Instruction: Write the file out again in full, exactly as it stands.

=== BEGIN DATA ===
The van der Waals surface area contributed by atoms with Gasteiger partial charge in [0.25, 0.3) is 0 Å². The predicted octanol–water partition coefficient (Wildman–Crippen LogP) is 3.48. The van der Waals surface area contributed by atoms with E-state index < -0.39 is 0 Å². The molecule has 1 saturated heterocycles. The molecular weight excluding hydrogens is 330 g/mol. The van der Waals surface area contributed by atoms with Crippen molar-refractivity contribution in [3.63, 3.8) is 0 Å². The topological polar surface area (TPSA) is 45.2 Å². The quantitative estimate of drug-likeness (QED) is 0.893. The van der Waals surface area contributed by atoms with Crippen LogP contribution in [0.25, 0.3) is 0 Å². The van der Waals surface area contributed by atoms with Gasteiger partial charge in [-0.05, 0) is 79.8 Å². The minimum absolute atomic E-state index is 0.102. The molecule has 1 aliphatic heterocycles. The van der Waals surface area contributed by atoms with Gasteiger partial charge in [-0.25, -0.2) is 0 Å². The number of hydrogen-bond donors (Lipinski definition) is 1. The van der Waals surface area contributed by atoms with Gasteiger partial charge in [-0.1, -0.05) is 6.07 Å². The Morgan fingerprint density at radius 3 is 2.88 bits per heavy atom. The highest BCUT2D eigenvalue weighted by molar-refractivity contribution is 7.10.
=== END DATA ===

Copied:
The van der Waals surface area contributed by atoms with Gasteiger partial charge in [0.25, 0.3) is 0 Å². The predicted octanol–water partition coefficient (Wildman–Crippen LogP) is 3.48. The van der Waals surface area contributed by atoms with E-state index < -0.39 is 0 Å². The molecule has 1 saturated heterocycles. The molecular weight excluding hydrogens is 330 g/mol. The van der Waals surface area contributed by atoms with Crippen molar-refractivity contribution in [3.63, 3.8) is 0 Å². The topological polar surface area (TPSA) is 45.2 Å². The quantitative estimate of drug-likeness (QED) is 0.893. The van der Waals surface area contributed by atoms with Crippen LogP contribution in [0.25, 0.3) is 0 Å². The van der Waals surface area contributed by atoms with Gasteiger partial charge in [-0.05, 0) is 79.8 Å². The minimum absolute atomic E-state index is 0.102. The molecule has 1 aliphatic heterocycles. The van der Waals surface area contributed by atoms with Gasteiger partial charge in [-0.25, -0.2) is 0 Å². The number of hydrogen-bond donors (Lipinski definition) is 1. The van der Waals surface area contributed by atoms with Gasteiger partial charge in [-0.1, -0.05) is 6.07 Å². The Morgan fingerprint density at radius 3 is 2.88 bits per heavy atom. The highest BCUT2D eigenvalue weighted by molar-refractivity contribution is 7.10.